The more tropical crops such as maize are termed C-4 plants because the first measurable compound formed after the addition of radioactive carbon is the 4 carbon compound Oxaloacetic Acid, OAA. The C-4 plants have an anatomical make-up which allows them to fix co, at much lower concentrations than C-3 plants, and consequently they have much higher photosynthetic rates at present atmospheric co, levels. The C-4 anatomy is called Kranz anatomy. The C-4 species have chloroplasts in the vascular bundle-sheath cell while the C-3 species do not. Since C-4 plants also have chloroplasts in the mesophyl cells, they are able to fix CO2 there once and again in the vascular sheath cell. Further, C-4 plants initially fix co, with PEP carboxylase rather than with RuBP carboxylase. Since PEP has a much greater affinity for Co, than does RuBP, it is a much more efficient enzyme for fixing Co,. Once the carbon has been fixed in the mesophyl cell and OAA produced, it moves to the Bundle sheath

cell where co, is liberated and then re-fixed by RuBP carboxylase and fed into the Calvin cycle as with the C-3 plants,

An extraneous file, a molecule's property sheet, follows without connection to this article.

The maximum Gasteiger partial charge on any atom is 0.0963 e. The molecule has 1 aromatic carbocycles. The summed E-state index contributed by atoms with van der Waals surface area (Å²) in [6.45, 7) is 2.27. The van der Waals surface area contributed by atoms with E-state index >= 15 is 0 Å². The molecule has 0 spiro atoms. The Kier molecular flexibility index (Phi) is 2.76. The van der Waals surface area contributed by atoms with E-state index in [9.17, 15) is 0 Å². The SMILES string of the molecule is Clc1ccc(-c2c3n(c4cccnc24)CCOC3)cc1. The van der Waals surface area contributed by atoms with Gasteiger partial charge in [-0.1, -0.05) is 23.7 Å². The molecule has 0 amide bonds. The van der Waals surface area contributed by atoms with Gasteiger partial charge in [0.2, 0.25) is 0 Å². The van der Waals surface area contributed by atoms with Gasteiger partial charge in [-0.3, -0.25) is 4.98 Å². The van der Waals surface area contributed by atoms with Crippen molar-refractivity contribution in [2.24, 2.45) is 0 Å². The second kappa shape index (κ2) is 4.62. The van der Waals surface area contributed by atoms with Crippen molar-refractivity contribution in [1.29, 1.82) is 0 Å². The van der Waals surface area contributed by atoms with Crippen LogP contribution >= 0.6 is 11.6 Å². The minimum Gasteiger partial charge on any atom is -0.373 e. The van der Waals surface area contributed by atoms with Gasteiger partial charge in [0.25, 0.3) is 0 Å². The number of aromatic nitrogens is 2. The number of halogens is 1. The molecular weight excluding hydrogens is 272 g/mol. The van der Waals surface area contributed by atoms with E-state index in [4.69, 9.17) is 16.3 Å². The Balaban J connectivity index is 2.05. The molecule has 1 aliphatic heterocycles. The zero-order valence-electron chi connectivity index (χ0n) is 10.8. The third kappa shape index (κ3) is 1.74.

This co, "shuttle" moving carbon from the mesophyl to the bundle sheath cells of C-4 plants raises the partial pressure of CO, within the vascular bundle sheath cell to almost 1000 ppm, or over 3 times the ambient atmospheric partial pressure of Co,. Because of the high level of co, within the bundle sheath cell, fixation of O, by RuBP carboxylase and the resulting photorespiration is inhibited. Thus, more CO, is fixed and less photorespiration takes place in C-4 plants, with the result that at present levels of CO2 C-4 plants have a higher photosynthetic rate than C-3 plants. Because the C-4 plants have internally increased their partial pressure of CO2, they do not appear to increase photosynthesis if atmospheric levels of coz are experimentally increased. In contrast, the C-3 plants have been shown to increase their photosynthetic capacity with increase of atmospheric CO2 since this directly increases the CO2 concentrations within the mesophyl cells and so the competitive inhibition of Co, fixation by 0, is overcome.

Responses of Wheat to Increased CO, levels